American History X (1998)

  • Time: 119 min
  • Genre: Crime | Drama
  • Director: Tony Kaye
  • Cast: Edward Norton, Edward Furlong, Fairuza Balk


Derek Vineyard is paroled after serving 3 years in prison for killing two thugs who tried to break into/steal his truck. Through his brother, Danny Vineyard’s narration, we learn that before going to prison, Derek was a skinhead and the leader of a violent white supremacist gang that committed acts of racial crime throughout L.A. and his actions greatly influenced Danny. Reformed and fresh out of prison, Derek severs contact with the gang and becomes determined to keep Danny from going down the same violent path as he did.


  • “American History X” is a film that reminds me that movies can be about something important. Edward Norton does a very good job at playing his role of Derek Vineyard who was a very brutal and sadistic being who naturally became an honest but still unstable character. His performance was very believable. Also, the use of black and white cinematography to create the flash backs and the cinematography full of color for the current moments was done very smartly. Certainly one of the best movies ever!

  • American History X is a truly wonderful film. It offers thought provoking discussions, an emotional plot and a story we can all learn lessons from. Over the years, watching movies as a hobby has transformed into a learning experience–one where the viewer is a student who witnesses the events transpiring. As the students, you start to see American History X is more than a single class where insolent children have catharsis; it’s a place of growth where boys become men.

    People argue that you never really value something until you feel pain like the characters in this movie. The relationship issues, pursuit for happiness, thoughts of loneliness and anger that builds up inside are emotions we all feel. Maybe we never actually do realize the importance of others and the values we hold until a traumatic event occurs, but this movie certainly comes close.

  • How director Tony Kaye could have improved upon the final cut of the raw, kinetic work of art that is American History X will remain a mystery until the release of Kaye’s purported documentary of the making and breaking of American History X. For those unfamiliar with the behind-the-scenes brouhaha accompanying the film’s arrival in theaters, a recap:

    Twenty-eight year old screenwriter David McKenna fashions the shooting script for American History X. New Line Cinema snaps it up and, after approaching Dennis Hopper and Larry Clark (Kids) to direct, ultimately hires New Line Productions President Mike DeLuca’s favorite choice, Kaye, an internationally renowned commercial director and artist known for his innovative commercials for the likes of Nike and British Rail. Though a bit eccentric (he met a homeless man, housed him in a hotel room and consulted him on the script) in his methods, Kaye delivers a rough cut which impresses New Line. Here’s where accounts begin to blur a bit: McKenna and actor Edward Norton, who portrays the central white supremacist, collaborate on the writing of several scenes. Kaye asserts Norton broached the idea to edit a cut of the film itself. DeLuca states he approached the actor, partly motivated by Norton’s refusal to do press if he couldn’t “stand behind the movie.” Norton contends that he and Kaye had “reassembled the film as per the script. It was not, in anyone’s mind, ‘my cut’ of the film.”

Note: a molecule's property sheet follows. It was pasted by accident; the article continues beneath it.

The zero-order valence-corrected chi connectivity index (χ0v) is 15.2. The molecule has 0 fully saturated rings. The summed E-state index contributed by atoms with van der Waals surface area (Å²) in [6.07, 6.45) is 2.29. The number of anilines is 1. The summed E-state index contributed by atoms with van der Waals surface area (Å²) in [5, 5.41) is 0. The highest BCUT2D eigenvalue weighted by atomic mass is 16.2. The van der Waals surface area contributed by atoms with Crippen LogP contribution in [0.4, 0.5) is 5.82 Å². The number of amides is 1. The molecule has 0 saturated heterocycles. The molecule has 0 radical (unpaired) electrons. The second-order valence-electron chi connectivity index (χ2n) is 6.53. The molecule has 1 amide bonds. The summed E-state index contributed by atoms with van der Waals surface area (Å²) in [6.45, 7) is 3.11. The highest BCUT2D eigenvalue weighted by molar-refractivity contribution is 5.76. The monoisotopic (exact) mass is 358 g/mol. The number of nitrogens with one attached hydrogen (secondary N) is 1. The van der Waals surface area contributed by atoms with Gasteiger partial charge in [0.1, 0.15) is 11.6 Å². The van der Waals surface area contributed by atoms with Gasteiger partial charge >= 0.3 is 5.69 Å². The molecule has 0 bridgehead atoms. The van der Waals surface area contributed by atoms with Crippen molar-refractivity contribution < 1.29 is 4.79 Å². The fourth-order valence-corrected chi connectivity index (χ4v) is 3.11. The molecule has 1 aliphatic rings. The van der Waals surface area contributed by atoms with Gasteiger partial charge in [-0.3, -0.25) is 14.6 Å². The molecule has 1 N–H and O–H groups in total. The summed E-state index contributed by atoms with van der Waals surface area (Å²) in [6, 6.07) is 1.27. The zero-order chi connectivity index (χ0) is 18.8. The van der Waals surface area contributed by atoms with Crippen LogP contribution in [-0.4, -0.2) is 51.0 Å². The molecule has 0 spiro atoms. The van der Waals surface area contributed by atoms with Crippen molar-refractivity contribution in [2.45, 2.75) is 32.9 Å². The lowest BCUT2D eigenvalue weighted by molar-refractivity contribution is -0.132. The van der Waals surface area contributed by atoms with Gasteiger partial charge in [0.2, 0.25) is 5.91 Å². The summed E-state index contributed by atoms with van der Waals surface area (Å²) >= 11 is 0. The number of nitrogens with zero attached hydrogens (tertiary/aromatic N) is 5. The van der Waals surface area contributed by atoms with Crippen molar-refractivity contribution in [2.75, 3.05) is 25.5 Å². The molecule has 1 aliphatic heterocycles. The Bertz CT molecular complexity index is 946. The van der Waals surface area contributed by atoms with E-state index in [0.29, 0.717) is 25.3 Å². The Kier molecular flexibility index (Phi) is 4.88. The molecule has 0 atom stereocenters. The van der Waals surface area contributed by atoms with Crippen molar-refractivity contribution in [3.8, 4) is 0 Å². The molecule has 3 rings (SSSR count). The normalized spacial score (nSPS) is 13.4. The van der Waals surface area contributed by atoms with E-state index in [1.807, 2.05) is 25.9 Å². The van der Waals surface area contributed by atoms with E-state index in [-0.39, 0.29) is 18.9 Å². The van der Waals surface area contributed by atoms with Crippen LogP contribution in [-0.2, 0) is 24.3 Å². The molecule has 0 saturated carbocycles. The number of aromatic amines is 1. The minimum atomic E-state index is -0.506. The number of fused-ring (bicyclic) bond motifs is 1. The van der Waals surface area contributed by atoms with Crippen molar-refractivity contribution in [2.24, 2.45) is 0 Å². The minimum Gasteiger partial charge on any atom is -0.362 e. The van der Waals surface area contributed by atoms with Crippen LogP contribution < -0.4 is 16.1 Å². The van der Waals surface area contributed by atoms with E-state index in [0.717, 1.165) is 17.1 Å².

When New Line successfully test-screened the cut Norton had been involved in, they attempted to convince Kaye, who had not yet submitted his cut, to let them release that version. Long story short, Kaye refused and, though New Line granted his request for an additional eight weeks to work on the film, began to retaliate: first by taking out bizarre trade ads featuring frequently inscrutable quotes to approaching the Director’s Guild to remove his name from the film. Whatever Kaye’s reasoning, the final product is Oscar-worthy proof that he is not being treated like some modern-day Orson Welles. Welles, if you remember, had masterworks like The Magnificent Ambersons and Touch of Evil (which was recently reconstructed according to Welles’ 58-page memo) badly butchered by studio heads. American History X is a film neither severely snipped nor neutered. However the film was edited, one cannot deny that Kaye’s genius is there. Serving as his own cinematographer and camera operator, Kaye’s images are breathtaking in their grit and aestheticism. I don’t see how Kaye himself could disown this supremely brilliant work.